Lieutenant Colonel David Eastman, spokesman for Task Force Helmand, writes about accompanying two journalists during a visit last week by the Chief of the Defence Staff and the Permanent Under Secretary of the Ministry of Defence.
We had a visit from the Chief of the Defence Staff, General Sir David Richards, and the Permanent Under Secretary of the Ministry of Defence, Ursula Brennan, this week. They were accompanied by the Editor of the News of the World and the BBC’s World News Editor, so I was called in to accompany the visit to assist in hosting the journalists.
VIP visits are useful for me because I can travel across our area of operations and visit units, receiving the latest updates from them in person without having to take up large chunks of my diary to do so. Being away for days at a time has its advantages, but as everyone knows, the work keeps piling up when you are away and you have to deal with it eventually!
For this visit we had the chance to see the Helmand Police Training Centre, which is leading the way in improving the training and professionalism of the Afghan National Police (ANP), who suffer from a poor public perception both in Afghanistan and on the international scene. The Police Training Centre, run with the support of the Argyll and Sutherland Highlanders (5th Battalion The Royal Regiment of Scotland) is making a real difference to the capability of our local policemen. Interestingly, one of the best recruiting tools that we have at the moment is the fact that the students receive lessons in reading and writing, which makes them much more important in their home villages. Illiteracy is a real problem in Afghanistan so learning the basics of reading and writing is vital if we are to help the ANP become an effective and trusted organisation.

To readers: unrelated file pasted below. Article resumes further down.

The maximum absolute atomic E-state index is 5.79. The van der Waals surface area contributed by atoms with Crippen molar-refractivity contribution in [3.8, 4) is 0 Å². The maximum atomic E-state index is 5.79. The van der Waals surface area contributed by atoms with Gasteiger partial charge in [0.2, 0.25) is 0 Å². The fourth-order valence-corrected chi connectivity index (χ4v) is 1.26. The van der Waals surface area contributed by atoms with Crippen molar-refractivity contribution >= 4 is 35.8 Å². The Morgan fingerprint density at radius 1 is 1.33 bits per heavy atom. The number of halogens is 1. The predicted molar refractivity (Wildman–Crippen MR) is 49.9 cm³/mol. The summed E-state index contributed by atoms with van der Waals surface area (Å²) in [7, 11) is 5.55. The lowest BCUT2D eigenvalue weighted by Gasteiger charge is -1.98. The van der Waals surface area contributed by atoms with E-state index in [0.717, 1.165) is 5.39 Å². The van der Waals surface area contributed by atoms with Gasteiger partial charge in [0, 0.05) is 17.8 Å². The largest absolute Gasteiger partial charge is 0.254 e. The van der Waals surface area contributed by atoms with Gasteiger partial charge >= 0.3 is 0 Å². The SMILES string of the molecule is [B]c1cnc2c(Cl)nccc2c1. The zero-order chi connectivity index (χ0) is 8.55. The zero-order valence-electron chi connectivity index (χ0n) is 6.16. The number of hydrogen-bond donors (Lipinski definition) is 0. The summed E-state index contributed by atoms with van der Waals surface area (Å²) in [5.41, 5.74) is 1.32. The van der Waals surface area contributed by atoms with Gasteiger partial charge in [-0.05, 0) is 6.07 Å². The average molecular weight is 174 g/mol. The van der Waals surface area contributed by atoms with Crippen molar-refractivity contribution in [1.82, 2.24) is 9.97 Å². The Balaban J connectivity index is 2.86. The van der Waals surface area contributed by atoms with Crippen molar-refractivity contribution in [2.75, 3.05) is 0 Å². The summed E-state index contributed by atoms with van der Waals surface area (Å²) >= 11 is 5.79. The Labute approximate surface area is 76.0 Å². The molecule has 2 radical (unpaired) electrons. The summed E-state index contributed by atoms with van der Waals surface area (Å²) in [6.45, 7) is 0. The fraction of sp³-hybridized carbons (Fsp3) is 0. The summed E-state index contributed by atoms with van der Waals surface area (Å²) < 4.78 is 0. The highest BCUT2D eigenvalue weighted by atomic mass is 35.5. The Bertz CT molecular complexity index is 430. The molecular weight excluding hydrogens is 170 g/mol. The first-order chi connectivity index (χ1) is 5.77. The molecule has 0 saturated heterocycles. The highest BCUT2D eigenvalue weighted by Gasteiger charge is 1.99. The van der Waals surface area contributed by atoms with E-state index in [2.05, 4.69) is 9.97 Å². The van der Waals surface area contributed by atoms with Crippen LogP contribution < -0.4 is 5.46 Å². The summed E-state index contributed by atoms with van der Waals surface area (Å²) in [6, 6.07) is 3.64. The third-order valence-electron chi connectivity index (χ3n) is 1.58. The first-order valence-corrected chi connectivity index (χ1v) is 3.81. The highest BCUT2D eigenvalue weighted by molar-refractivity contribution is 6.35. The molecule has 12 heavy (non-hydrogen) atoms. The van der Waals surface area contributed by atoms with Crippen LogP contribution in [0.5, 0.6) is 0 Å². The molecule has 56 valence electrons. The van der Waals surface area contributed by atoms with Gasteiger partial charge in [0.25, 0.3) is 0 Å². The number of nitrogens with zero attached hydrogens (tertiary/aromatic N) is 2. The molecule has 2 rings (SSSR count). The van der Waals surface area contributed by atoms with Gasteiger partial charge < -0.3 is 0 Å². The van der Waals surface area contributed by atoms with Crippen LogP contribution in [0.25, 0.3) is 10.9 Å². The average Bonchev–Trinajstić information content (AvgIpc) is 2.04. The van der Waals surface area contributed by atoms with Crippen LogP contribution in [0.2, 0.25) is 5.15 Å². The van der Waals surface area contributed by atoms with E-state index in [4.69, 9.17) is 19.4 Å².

As part of the programme, we visited Check Point Attal, which is manned by Afghan police and soldiers from the Royal Highland Fusiliers (2nd Battalion The Royal Regiment of Scotland), who are responsible for the Lashkar Gah district and its environs. We also took in Forward Operating Base SHAZAAD where the paratroopers of 3rd Battalion the Parachute Regiment (3 PARA) are based, in Nad-e Ali North.
3 PARA and their partnered Afghan National Army (ANA) soldiers have been involved in some very successful operations recently and are now operating in an area that used to be a significant insurgent safe haven. Although the insurgents were taken somewhat by surprise and pushed out by the arrival of the Paras and ANA in their midst, they have since regrouped and are attempting to probe back into the area. Unfortunately for them this has resulted in the men of 3 PARA and the ANA being able to reduce their numbers even further, whilst at the same time holding shuras (meetings) with the local elders to discuss how the Afghan government can improve their lives. The removal of insurgents, most of whom are not from Helmand, who have been intimidating the locals, has meant that there is now much more interaction between the locals, the ANA and our troops.
Speaking with the Editor of the News of the World on our return to base, he commented that he saw a completely different side to Helmand and our operations to that portrayed in the national media in the UK at present. The twin-track approach of precision strikes against the insurgent leadership and facilitators by the Afghan and our own forces, combined with equal emphasis on the provision of opportunity in the form of governance, employment and education to the people of Helmand seems to be making progress in creating a better future.